To illustrate the need for the selection of an objective, the reference point and how performance deviation from the reference point is judged, take safety, for example. Let’s suppose a company plans 0 lost time accidents, which is reasonable to plan. If they have 1 lost time accident, is the performance a total failure, poor, fair or reasonable? If they have 2 lost time accidents, is the performance unacceptable, poor, fair or reasonable? From this information it would be difficult to assess their overall safety performance. We could give consideration to the number of incidents requiring doctor’s treatment. We could include an evaluation of worker’s compensation claims or dollars spent. As an alternative to these, we could use industry statistics available from an authoritative source such as MSHA or PCA which show accident frequency and severity ratio for comparable facilities. We could establish a mean or average as our reference point, based on accident



frequency and severity, and agree to a bonus adjustment according to our percentile ranking with comparable industry.
     Another example might be the case of a kiln chain system that is allowed to deteriorate. This would tend to lower thermal efficiency and clinker production rate, but could increase kiln available hours because we didn’t take the necessary down time to repair the chain system. A plan built on this premise might have TPH clinker production and BTU per ton statistics lower than historical performance but kiln up time shown as higher. Rather than using plan as the reference point for these criteria, we might use historical performance for TPH clinker, BTU/ton and a combination of historical and industry average for kiln up time. The intent would be to cause a focus on the issue of not deferring maintenance.
     Because our basic products are commodities, the level of prices in a given market area is established by supply and demand over which local management has little control. Through price leadership, local management can affect prices in a small range around supply-demand equilibrium. Accordingly, one of the performance criteria might still be pricing, but this does not indicate that an overall bad or good market is itself a performance indicator of local management. For bonus purposes, they should neither be penalized nor rewarded for the general economic conditions.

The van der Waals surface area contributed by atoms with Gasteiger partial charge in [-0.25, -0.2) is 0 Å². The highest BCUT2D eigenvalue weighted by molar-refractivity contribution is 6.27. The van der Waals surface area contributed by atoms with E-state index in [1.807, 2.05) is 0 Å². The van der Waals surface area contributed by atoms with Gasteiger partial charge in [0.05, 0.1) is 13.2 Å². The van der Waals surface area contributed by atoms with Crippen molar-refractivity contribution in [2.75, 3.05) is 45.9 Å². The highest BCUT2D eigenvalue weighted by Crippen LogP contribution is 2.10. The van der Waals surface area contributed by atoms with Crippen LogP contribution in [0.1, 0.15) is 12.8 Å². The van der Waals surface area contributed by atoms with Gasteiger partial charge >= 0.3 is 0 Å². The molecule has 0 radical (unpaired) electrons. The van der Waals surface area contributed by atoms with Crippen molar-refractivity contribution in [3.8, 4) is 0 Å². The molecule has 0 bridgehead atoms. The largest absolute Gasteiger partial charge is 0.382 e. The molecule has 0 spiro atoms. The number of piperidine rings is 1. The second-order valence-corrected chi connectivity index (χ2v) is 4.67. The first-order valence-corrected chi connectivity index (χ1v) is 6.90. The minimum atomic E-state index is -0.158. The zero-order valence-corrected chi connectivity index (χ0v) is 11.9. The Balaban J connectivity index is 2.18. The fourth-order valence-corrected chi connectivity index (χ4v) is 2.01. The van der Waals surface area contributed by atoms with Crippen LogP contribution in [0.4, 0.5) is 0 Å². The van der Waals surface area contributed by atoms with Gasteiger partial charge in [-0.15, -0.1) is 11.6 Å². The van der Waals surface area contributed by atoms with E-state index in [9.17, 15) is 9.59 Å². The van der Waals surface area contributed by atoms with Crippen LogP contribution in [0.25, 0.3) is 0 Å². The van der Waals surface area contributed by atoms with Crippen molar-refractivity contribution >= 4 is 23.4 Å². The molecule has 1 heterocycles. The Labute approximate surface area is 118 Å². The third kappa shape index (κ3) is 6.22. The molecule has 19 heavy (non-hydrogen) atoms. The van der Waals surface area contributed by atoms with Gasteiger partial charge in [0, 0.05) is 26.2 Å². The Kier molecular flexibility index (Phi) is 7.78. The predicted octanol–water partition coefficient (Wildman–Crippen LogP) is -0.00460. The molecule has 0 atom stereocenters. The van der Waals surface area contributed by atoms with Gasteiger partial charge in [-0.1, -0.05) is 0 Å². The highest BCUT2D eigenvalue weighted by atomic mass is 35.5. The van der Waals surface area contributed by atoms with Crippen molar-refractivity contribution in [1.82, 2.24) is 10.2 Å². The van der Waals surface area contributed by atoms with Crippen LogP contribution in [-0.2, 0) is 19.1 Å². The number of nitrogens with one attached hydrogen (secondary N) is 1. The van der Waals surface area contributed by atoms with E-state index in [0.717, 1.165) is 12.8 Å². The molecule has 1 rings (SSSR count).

Fixed assets is another area over which local management exercises limited control. Each manager basically has to work with the fixed assets he is assigned. Local management can exercise considerable control over current assets such as receivables and inventory but, as a heavily capitalized industry with limited transportability, local management essentially has to do the best they can with the PP&E they are assigned.
     Typical examples for consideration:
    Volumes, tons
    Mill nets
    Gross Margins
    Accuracy of monthly reprojections
    Production costs
    Terminal Expenses
    Controlling capital projects
    Housekeeping & Appearance
    Production — Efficiency
    Clinker tons per hour
    Cement tons per hour
    BTU’s per ton of clinker
    % utilization on kiln
    Clinker tons per year
    Cement tons per year



    Overhead Cost
    T & E
    Bad debt expense
    Working capital —
    Reducing spare parts inventory
    Receivables — stated as DSO
    Inventory R&O, raw materials, fuel, payables or process
    Quality —
    Cement uniformity, specific product application
    Clinker standard deviation
    Long-term planning
    Environmental compliance
    Maintenance — protection of assets
    Union relations
    Other profits
    Sale of surplus assets
    Lease or rental income
5. Measuring Performance
     At the close of the fiscal year, each subsidiary cement company President will review the performance of their subsidiary company versus the objectives submitted at the beginning of the year and recommend to Eagle Materials Cement EVP distribution of the bonus pool to the participants. Distribution of the bonus pool requires approval of both Eagle Materials EVP and CEO.
     Any portion of the Company Operating Pool not paid out (unearned) or forfeited will be added to the Special Situation Program (the “SSP”) at Corporate.
     At any time during the fiscal year each cement company President may also recommend to the Eagle Materials Cement EVP and CEO an SSP award to recognize outstanding individual performances.